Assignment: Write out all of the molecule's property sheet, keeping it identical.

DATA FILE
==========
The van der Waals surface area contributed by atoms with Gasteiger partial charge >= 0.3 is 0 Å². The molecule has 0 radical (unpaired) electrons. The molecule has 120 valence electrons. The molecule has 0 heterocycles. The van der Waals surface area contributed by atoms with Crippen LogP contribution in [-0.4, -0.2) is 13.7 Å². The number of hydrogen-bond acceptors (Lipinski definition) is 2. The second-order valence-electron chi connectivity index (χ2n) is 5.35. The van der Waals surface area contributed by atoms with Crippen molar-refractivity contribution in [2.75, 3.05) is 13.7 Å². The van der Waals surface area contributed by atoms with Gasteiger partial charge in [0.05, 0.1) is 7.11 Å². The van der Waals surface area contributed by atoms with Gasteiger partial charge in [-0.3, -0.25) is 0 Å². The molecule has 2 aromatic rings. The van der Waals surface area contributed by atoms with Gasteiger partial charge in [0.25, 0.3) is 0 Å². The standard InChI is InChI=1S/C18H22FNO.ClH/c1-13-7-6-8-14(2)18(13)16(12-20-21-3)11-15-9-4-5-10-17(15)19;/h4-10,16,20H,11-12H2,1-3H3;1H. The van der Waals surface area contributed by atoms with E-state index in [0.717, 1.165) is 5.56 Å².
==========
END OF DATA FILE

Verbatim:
The van der Waals surface area contributed by atoms with Gasteiger partial charge >= 0.3 is 0 Å². The molecule has 0 radical (unpaired) electrons. The molecule has 120 valence electrons. The molecule has 0 heterocycles. The van der Waals surface area contributed by atoms with Crippen LogP contribution in [-0.4, -0.2) is 13.7 Å². The number of hydrogen-bond acceptors (Lipinski definition) is 2. The second-order valence-electron chi connectivity index (χ2n) is 5.35. The van der Waals surface area contributed by atoms with Crippen molar-refractivity contribution in [2.75, 3.05) is 13.7 Å². The van der Waals surface area contributed by atoms with Gasteiger partial charge in [0.05, 0.1) is 7.11 Å². The van der Waals surface area contributed by atoms with Gasteiger partial charge in [-0.3, -0.25) is 0 Å². The molecule has 2 aromatic rings. The van der Waals surface area contributed by atoms with Gasteiger partial charge in [0.25, 0.3) is 0 Å². The standard InChI is InChI=1S/C18H22FNO.ClH/c1-13-7-6-8-14(2)18(13)16(12-20-21-3)11-15-9-4-5-10-17(15)19;/h4-10,16,20H,11-12H2,1-3H3;1H. The van der Waals surface area contributed by atoms with E-state index in [0.717, 1.165) is 5.56 Å².